via which the orexinergic system can modulate the serotonergic sys-
tem. The orexins synthesized in the lateral hypothalamus (LH) have
direct excitatory projections to the serotonergic (5-HT) neurons in
the dorsal raphe nucleus (DRN) as well as indirect inhibitory pro-
jections via the excitation of GABAergic interneurons in the DRN. A
ergic neurons of the tuberomammilary nucleus as well as the LH and
the norepinephrine (NE) expressing neurons of the locus coeruleus
(LC). The 5-HT neurons of the DRN form a negative feedback path-
way via direct projections to the LH.
It is important to realize that there are also other mechanisms
via which the orexins could be exerting their effects. Bingham
et al.84postulated a possible peripheral mechanism via activa-
tion of peripheral OX1R, and based on the recent findings of
the orexins ability to excite GABAergic neurons it is possible that
their antinociceptive activities may be via activation of functional
GABAergic inhibitory projections from the hypothalamus and
HOW DOES THE OREXINERGIC SYSTEM FIT
A CONSTRUCT OF THE DIVERSE
SYMPTOMS OF THE PRIMARY HEADACHES?
and periventricular hypothalamic nuclei, from here orexinergic
projections extend throughout the entire length of the neuroaxis
to varying degrees. It is crucial to remember that the primary
headache disorders are multifactorial syndromes that are divided
into a number of symptoms, including sensory disturbances, au-
tonomic features, and pain. The orexins, as well as demonstrat-
ing the ability to modulate trigeminal nociceptive processing, are
the hypothalamic-pituitary-adrenal axis and modulate the secre-
tion of a variety of hormones.80It has also been demonstrated via
anatomical and experimental studies that they can modulate the
autonomic nervous system.76,80
OTHER HYPOTHALAMIC PEPTIDE
Somatostatin is another hypothalamic peptide hormone that has
as well as affecting neurotransmission via activation of G-protein
coupled somatostatin receptors and inhibition of a variety of hor-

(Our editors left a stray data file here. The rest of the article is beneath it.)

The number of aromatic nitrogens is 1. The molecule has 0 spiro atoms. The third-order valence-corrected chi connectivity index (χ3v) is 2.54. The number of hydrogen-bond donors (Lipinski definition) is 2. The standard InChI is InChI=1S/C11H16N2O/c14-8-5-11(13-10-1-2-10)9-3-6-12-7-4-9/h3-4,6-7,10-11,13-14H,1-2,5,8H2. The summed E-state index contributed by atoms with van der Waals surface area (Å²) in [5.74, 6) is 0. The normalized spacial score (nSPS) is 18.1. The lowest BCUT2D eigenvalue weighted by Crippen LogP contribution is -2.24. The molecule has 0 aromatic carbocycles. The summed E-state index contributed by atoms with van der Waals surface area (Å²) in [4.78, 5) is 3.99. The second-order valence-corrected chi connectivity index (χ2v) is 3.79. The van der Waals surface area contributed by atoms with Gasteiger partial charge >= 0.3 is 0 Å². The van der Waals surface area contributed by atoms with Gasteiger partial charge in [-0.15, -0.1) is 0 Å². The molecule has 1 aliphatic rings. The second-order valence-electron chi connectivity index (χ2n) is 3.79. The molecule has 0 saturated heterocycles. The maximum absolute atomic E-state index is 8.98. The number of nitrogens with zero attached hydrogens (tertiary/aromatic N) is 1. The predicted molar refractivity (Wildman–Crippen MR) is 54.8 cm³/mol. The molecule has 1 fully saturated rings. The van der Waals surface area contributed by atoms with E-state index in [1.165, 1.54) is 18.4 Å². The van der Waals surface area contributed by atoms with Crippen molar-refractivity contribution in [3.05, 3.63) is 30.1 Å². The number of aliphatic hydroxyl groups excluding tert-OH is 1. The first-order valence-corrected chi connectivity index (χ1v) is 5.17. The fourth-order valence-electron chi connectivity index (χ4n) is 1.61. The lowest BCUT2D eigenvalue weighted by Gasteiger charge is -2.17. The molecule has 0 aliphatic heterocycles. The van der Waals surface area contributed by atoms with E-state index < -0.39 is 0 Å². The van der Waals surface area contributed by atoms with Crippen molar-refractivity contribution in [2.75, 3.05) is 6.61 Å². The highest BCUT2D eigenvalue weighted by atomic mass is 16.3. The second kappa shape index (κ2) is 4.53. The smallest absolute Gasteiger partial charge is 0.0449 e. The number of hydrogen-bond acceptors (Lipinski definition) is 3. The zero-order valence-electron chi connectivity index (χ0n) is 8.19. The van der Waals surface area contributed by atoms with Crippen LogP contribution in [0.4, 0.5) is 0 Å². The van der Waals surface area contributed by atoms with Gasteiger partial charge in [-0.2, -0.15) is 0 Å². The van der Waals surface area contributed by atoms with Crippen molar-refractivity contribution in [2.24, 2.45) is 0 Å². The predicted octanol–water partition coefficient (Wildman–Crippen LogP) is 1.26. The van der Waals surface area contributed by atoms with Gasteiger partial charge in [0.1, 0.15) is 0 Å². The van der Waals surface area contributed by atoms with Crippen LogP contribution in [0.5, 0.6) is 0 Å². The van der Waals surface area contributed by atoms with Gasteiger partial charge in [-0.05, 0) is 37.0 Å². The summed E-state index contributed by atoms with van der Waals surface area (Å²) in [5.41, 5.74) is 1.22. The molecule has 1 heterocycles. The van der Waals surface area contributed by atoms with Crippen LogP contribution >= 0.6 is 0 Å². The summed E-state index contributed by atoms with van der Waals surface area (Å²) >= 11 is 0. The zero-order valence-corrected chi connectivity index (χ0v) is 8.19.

mones. It is secreted by cells in the PVN and delta cells in the
stomach, intestine, and pancreas. Upon release it can bind to 1 of
5 somatostatin receptors (sst1−5), which are distributed through-
out the body138,139including the hypothalamus, PAG, NRM,
anterior cingulate cortex, and the spinal and trigeminal dorsal
horns140-144as well as nonneuronal tissue.
Clinical data for a variety of pain syndromes has provided evi-
dence for somatostatins involvement in the generation of analge-
properties in postoperative pain,145cancer pain,146arthritis and
the primary headaches migraine, and cluster headache.147,148Ex-
perimental in-vivo and in-vitro evidence points to an inhibitory
effect at the level of the spinal and trigeminal dorsal horns.149-151
NRM, and caudate putamen152,153while intracerebroventricular
administration of octreotide, an analog of somatostatin reduces
Fos expression in the TNC following noxious corneal stimulation
in the rat.154
Manipulation of the posterior hypothalamic somatostatin re-
ceptors modulates dural and facial trigeminal nociceptive trans-
mission in the TNC. Microinjection of cyclo-somatostatin into
the posterior hypothalamus inhibited both A- and C-fiber re-
to noxious thermal facial stimulation.155
Somatostatin has proven trigeminovascular modulatory func-
metabolic, neuroendocrine, and autonomic functions. It is there-
fore a possible key component in the link between dural nocicep-
diverse symptomatology which accompanies the pain component
of a variety of primary headache disorders.
The hypothalamus is critically important in the brain, only the
cerebral cortex is involved in as many diverse functions. As such